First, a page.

Shore towns face daunting rebuilding task

An Atlantic City resident watches the cleanup of beach sand from streets in the resort.
An Atlantic City resident watches the cleanup of beach sand from streets in the resort. (MICHAEL S. WIRTZ / Staff Photographer)
Posted: November 01, 2012

Sandy roared through Ocean City, knocking century-old summer cottages off their foundations, swamping the quaint downtown under two feet of floodwater, and giving the iconic 59th Street fishing pier its final blow.

The town that bills itself as "America's Greatest Family Resort" took a beating, but relieved officials reported that most of the Cape May County beach town's boardwalk and its beloved Music Pier remained intact.

"But we're going to need a lot of help," Mayor Jay Gillian said at a Tuesday afternoon news conference, where he called the storm a "once-in-a-lifetime" event.

Many Jersey towns will need help; estimates are that Sandy caused from $10 billion to $20 billion in economic damages across the Northeast, with $5 billion to $10 billion in losses covered by insurance, according to a California company that uses modeling to estimate insurance damages.

President Obama is scheduled to tour storm-ravaged areas with Gov. Christie on Wednesday.

Gillian said it was unclear when residents and homeowners - in the community that has more dwellings owned as second homes than any other along the Shore - would be allowed back on the island to assess the damage, warning that Ocean City, like many Shore towns, "is not safe right now."

Despite dire warnings Monday from Christie that thousands in Atlantic City were in peril for failing to evacuate, local officials there reported only one death: an elderly man who died of a heart attack. Statewide, six died, most from fallen trees.

Sandy did little physical damage to Atlantic City's dozen casinos, shuttered since 4 p.m. Sunday, according to the head of the Casino Association of New Jersey.

Along the southern coast, damage to homes appeared to be mostly from flooding, with minor wind damage to some rain gutters and storm doors.

Ventnor, Margate, and Longport were hammered with flooding and heavy winds into early Tuesday, and some blocks looked like rivers after fast-moving currents of rainwater had backed up in the streets.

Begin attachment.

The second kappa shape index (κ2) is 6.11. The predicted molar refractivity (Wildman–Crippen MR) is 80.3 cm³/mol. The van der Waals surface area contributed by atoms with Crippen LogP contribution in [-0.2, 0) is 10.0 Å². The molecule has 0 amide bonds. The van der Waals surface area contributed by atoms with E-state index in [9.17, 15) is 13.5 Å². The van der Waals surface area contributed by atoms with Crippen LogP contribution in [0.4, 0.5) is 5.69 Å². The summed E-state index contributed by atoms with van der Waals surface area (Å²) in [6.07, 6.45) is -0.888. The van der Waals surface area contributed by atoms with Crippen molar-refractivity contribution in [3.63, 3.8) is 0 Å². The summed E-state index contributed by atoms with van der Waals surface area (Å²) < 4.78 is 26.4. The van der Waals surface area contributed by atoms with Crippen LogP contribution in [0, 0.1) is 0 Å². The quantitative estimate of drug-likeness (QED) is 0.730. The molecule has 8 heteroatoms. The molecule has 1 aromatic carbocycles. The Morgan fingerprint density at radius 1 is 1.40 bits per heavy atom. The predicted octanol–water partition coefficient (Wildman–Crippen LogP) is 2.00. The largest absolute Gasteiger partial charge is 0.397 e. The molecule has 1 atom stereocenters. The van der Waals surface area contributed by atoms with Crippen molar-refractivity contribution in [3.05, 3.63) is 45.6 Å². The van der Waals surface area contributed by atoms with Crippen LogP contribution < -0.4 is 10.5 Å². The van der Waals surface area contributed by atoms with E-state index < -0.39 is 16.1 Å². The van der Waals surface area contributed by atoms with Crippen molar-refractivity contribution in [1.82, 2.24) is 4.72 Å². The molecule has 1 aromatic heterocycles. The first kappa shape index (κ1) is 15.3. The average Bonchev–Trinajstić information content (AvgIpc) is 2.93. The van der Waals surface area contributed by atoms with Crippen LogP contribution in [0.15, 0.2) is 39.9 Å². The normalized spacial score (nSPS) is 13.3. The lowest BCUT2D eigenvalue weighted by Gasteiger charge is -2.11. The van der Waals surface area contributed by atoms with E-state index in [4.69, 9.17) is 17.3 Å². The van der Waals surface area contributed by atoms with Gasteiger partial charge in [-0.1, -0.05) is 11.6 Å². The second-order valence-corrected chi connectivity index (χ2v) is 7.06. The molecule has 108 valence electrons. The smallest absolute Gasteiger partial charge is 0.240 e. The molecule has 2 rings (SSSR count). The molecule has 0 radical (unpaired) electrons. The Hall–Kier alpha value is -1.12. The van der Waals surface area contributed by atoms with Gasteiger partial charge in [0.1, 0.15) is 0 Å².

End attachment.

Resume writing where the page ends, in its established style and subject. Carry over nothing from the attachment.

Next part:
Ocean waves surged over some dunes, carving out hollows but leaving them largely intact, and damage to beaches was less than expected. Both the Ventnor and Margate piers remained standing.

In Longport, however, borough officials said that about three dozen beachfront homes sustained significant damage. Parts of Atlantic Avenue and the beach blocks were covered with a foot of sand, and in many beachfront homes the ground-floor glass doors and windows had been torn away, leaving rooms wide open to the surging sea.

In several homes, the water had carried furniture to the far end of the house, plywood and deck fragments sloshed about, and curtains and broken doors shuddered in the wind.

"The first floors are toast," said a fire official.

But City Engineer Dick Carter said that despite the devastation to individual properties, the city had "dodged a major bullet."

Homes with dune protection, a feature resisted by many homeowners because dunes block views, escaped relatively unscathed. "All these people who don't want dunes - those dunes saved us," said Lynne Baumgardner, who lives year-round in a beachfront home in Longport. "We lost half our dunes, but it saved our house."

Access to the Point, the narrow southern end of the island, was cut off because it was submerged.

Only one homeowner stayed in a home on the Point: Marvin Ashner, 76, who lives in the home with the Blues Brothers statues nearby. He said his first floor was ruined by surging tides Sunday night, well before the storm's landfall.

"Plywood over double-pane glass doesn't mean anything," he said. "The water knocked out the plywood, the glass, the interior glass, and everything on the first floor has been ruined. But nobody got hurt."

Ocean City's two sewage-treatment stations were still not operational late Tuesday, many streets were still flooded, and there had been massive beach erosion.

Public-works crews were driving the streets and collecting debris, which included landscaping railroad ties, flower urns, barbecue grills, and lawn chairs. Gillian said that ocean waves had met bay currents overnight and flooded the entire island with two to seven feet of water at the height of the storm.

Most of the town's 10,000 year-around residents had evacuated the eight-mile-long barrier island. More than 100 went to a county-operated shelter set up on the mainland in Upper Township and about 30 stayed in a city-run shelter at Ocean City High School.

The wife of former Flyers star Rick MacLeish reported that she and her husband stayed in their Ocean City home through the storm without incident, but that when she opened a ground-floor door Tuesday morning, about four feet of water poured in along with "a big minnow."